My introduction to speciality coffee in Melbourne came via Coffee Black Coffee’s container on Queensbridge Square on the south bank of the Yarra River, opposite Flinders Street Station and the Central Business District. Each of my first four days in Melbourne began with the five-minute walk from our hotel to the open spaces of Queensbridge Square where I had a flat white, as well as picking up a coffee for Amanda, which I took back to the hotel.
Code Black Coffee occupies a converted shipping container, appropriately painted black, on the western edge of Queensbridge Square, its back to Queens Bridge Street. Six round tables are arranged in two rows in front of the container should you want to stay, although everything is served in disposable cups, so don’t forget to bring your own. All the coffee is roasted in-house, with a blend and single-origin available (either hot or cold) through a simple espresso-based menu, while another single-origin is on batch-brew filter. Meanwhile, if you’re hungry, Code Black has a small range of cakes/pastries.
I discovered Way Speciality Coffee Roasters in March, when I stopped in Ghent my way back from my trip to Amsterdam. European Coffee Trip led me to Way Coffee & Book Shop on Voldersstraat in the historic city centre, where I had a chance meeting with Ward, Way’s co-owner and head roaster, who invited me to the Way Roastery & Shop the following Monday (Way also has a bakehouse and café on Jakobijnenstraat 7 which I didn’t manage to visit).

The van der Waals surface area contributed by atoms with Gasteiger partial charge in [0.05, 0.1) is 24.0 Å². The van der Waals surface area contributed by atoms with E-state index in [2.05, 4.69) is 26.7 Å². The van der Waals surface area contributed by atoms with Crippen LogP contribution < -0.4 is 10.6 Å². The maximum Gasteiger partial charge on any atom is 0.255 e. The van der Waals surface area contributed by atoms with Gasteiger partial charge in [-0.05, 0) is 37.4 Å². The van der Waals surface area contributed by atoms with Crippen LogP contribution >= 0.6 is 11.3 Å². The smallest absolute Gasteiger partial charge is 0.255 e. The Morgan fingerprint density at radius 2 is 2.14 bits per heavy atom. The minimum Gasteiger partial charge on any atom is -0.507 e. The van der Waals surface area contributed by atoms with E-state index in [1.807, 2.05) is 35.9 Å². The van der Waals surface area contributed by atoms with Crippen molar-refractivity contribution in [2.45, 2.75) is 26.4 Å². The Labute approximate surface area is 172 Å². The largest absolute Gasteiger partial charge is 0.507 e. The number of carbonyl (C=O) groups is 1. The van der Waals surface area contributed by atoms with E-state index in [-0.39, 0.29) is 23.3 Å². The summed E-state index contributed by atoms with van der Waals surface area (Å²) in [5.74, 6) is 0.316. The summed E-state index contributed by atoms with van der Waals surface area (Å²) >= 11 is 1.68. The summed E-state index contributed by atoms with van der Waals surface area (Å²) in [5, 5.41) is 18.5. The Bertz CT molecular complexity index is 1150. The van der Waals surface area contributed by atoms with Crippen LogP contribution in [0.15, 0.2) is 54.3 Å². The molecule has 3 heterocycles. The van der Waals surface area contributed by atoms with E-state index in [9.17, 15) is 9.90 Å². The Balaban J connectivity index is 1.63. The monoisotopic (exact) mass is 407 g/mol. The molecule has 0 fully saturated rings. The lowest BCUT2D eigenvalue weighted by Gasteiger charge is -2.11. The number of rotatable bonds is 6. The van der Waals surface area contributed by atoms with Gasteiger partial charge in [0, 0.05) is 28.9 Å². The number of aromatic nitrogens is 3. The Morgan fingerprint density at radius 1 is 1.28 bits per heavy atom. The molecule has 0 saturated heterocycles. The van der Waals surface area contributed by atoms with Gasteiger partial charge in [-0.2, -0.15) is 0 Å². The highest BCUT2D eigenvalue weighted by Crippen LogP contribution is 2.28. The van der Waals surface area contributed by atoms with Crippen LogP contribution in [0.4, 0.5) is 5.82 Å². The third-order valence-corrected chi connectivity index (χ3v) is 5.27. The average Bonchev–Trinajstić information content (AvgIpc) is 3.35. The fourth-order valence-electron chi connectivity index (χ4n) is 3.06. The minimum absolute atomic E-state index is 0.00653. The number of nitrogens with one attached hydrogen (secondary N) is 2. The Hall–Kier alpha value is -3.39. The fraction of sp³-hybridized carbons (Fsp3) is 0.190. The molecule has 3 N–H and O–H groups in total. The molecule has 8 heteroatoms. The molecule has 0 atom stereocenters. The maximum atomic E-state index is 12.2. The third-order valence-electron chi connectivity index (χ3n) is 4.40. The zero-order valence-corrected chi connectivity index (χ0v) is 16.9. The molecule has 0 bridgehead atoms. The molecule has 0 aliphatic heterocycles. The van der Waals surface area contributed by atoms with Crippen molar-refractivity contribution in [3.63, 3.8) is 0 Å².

Way Roastery & Shop is in Dok Noord, an old industrial complex that’s been redeveloped into a residential, office and leisure hub, a 25-minute walk or short tram ride north of the centre. Way occupies part of what was once a washing machine factory, housing a spacious café, showroom and roastery. Today’s Coffee Spot is all about the café, with the roastery featuring in its own Meet the Roaster feature in due course.
Way only roasts single-origins and is entirely plant-based (vegan). There’s a choice of the house espresso (from Brazil) plus a single-origin on espresso, along with two choices (Brazil plus another single-origin) on batch-brew filter and a wide selection on pour-over through the V60 or AeroPress.
One of the neat things about being a regular visitor to Portland (Maine) is that I’ve been able to watch Tandem Coffee Roasters evolve over the last eight years. Tandem has two locations, Tandem Coffee + Bakery (cunningly disguised as a gas station on Congress Street) and the subject of today’s Coffee Spot Update, Tandem Cafe & Roastery on Anderson Street in Portland’s East End. This has undergone two large overhauls since my first visit in 2015, when I came to Maine to begin my coast-to-coast train journey from Portland to Portland.
The first overhaul came when the roastery moved into a separate building behind the original. I reported on this and the subsequent remodelling of the cafe in 2020, publishing my Coffee Spot Update less than a month before the COVID-19 pandemic swept around the world. This resulted in the cafe closing its doors for over two years, from March 2020 until May 2022, although the roastery kept going the whole time. However, one good thing that came out of the enforced closure was that it gave Tandem the time and space to undertake a complete remodelling of the café, which is the subject of today’s Coffee Spot Update.
Black Fox Coffee is the final Coffee Spot from last September’s visit to New York City. Fittingly, since I started my Manhattan write-ups with a recommendation from my friend Bex (of Double Skinny Macchiato), Black Fox is another of Bex’s many NYC recommendations. Black Fox is an interesting concept, being both a roaster in its own right and also a multi-roaster, featuring guests from around the world on batch-brew filter, alongside its own coffee on espresso, with all the coffee available in retail bags in store and online.